Although praising itself for ‘innovative new thinking’ in many activities, CRIDF admitted spending £1.2 million on transport alone – while at that stage it had helped just 50 of the 15,000 households targeted over the project.

It had not irrigated a single hectare of land – nor helped any of the 50,000 households targeted for better water security or the 275,000 intended to benefit from ‘improved resilience to extreme weather’.

CRIDF had expected to mobilise an extra £10 million by that point from other public bodies. But despite 7,676 days worked by its swollen army of consultants, it raised only £122,000 – and nothing from private firms.

The organisation was committed to only seven capital projects at that stage, costing a total of £2,248,000.

These included Kufandada, a £473,000 project for a weir, pump repairs and small reservoir in south-eastern Zimbabwe, intended to help 120 households. Among other schemes were pump restoration plans in Tanzania and improved sanitation, including communal toilets, for 1,126 households in Zambia.

‘This is unforgivable,’ said one aid expert who studied the documents. ‘They are building a few small things and spending millions on themselves. Clearly the fee rates were too high and management mechanisms totally inappropriate.’

The first two DFID reviews of CRIDF were carried out by Raja Dasgupta, who last year joined ASI, then illegally obtained confidential Government documents to gain commercial advantage.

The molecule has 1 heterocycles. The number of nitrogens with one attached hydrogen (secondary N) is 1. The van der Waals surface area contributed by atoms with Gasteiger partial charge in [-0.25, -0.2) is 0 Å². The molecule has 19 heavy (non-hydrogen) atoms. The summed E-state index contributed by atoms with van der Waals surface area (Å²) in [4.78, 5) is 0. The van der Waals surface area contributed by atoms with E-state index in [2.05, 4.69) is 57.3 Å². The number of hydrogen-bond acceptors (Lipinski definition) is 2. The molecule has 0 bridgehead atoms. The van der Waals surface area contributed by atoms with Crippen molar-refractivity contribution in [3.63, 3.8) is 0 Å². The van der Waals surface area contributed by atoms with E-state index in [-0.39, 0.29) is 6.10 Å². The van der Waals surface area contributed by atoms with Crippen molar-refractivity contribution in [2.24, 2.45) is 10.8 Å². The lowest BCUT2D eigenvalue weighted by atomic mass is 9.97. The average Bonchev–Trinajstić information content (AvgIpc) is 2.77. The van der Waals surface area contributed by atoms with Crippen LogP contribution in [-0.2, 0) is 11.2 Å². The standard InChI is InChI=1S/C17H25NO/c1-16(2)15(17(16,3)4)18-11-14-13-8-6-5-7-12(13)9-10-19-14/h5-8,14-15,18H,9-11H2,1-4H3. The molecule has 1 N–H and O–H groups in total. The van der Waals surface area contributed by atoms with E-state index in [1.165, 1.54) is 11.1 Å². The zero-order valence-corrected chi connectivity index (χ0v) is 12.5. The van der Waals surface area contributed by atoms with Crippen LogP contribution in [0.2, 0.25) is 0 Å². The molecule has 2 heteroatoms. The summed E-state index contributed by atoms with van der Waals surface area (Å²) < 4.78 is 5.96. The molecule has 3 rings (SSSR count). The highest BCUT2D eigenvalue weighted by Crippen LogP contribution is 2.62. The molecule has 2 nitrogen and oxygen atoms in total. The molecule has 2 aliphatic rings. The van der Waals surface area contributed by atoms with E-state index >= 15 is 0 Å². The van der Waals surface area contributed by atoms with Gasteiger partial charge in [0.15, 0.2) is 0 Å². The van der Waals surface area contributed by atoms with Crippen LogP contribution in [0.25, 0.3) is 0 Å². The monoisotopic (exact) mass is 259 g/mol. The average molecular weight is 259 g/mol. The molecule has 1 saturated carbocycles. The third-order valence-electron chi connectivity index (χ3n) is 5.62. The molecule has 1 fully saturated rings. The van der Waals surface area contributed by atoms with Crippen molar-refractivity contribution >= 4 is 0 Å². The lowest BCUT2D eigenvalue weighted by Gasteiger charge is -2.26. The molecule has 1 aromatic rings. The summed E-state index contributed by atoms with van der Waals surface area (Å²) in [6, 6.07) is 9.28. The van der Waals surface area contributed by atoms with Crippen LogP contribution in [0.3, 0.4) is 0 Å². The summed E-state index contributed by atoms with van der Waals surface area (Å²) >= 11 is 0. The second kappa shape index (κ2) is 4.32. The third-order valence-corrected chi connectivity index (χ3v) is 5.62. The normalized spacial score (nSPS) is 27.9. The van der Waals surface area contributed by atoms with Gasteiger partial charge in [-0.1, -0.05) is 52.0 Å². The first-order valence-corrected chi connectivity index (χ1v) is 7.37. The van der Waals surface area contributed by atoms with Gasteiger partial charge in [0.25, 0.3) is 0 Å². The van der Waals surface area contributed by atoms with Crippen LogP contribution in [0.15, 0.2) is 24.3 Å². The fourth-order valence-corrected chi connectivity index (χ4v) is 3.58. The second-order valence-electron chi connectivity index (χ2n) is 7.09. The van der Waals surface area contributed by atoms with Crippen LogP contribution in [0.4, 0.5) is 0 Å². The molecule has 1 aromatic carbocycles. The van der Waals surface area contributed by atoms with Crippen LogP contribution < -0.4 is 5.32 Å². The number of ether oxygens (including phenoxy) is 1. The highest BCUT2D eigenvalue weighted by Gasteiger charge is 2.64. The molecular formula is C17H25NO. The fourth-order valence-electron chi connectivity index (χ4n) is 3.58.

He no longer works for the firm after this newspaper’s disclosure of dirty tricks, which prompted Miss Patel to start an inquiry into aid contractors. ASI insisted he had been barred from working on CRIDF.

The most recent public Government review, seven months ago, found costs of the water projects – now ten schemes – had soared to £8.63 million with £3.77 million spent on preparatory work. Kufandada was listed as costing £1,223,708 – an astonishing £10,197 on each of the 120 rural households benefiting.

The report admitted CRIDF was behind on projects and failing to hit targets, with just 370 households having improved resilience – ‘well below’ the 15,000 intended.

But this was blamed on ‘a timing issue’ and the project was given an ‘A’ rating. ASI’s DFID contracts made millions for its directors as profits soared. More than 80 per cent of its £111.7 million annual turnover is from Government contracts.

One senior DFID source said: ‘They are now under the spotlight for everything they are doing with us.’

ASI said CRIDF had mobilised an additional £126.6 million funding and was implementing 16 projects for £4.8 million capital spending, with the scheme on track to hit targets.

A spokesman said Kufandada was preparatory work for a £72.5 million programme to benefit 1.5 million people – and the average cost of CRIDF workshops was £28 per participant. They added: ‘CRIDF has already leveraged £5 for every £1 spent by DFID, demonstrating value for money.’

Partners in the project include WYG, a Leeds-based consultancy involved in 15 DFID projects in the past four years. The firm handed chief executive Paul Hamer a £471,000 pay package last year after revenues rose to £133.5 million – although it paid just £321,000 in tax due to historical losses.

WYG said DFID contracts were a tiny fraction of its revenues.

DFID said millions across southern Africa were suffering because of drought and ‘many more would suffer in the years to come’ were it not for this project.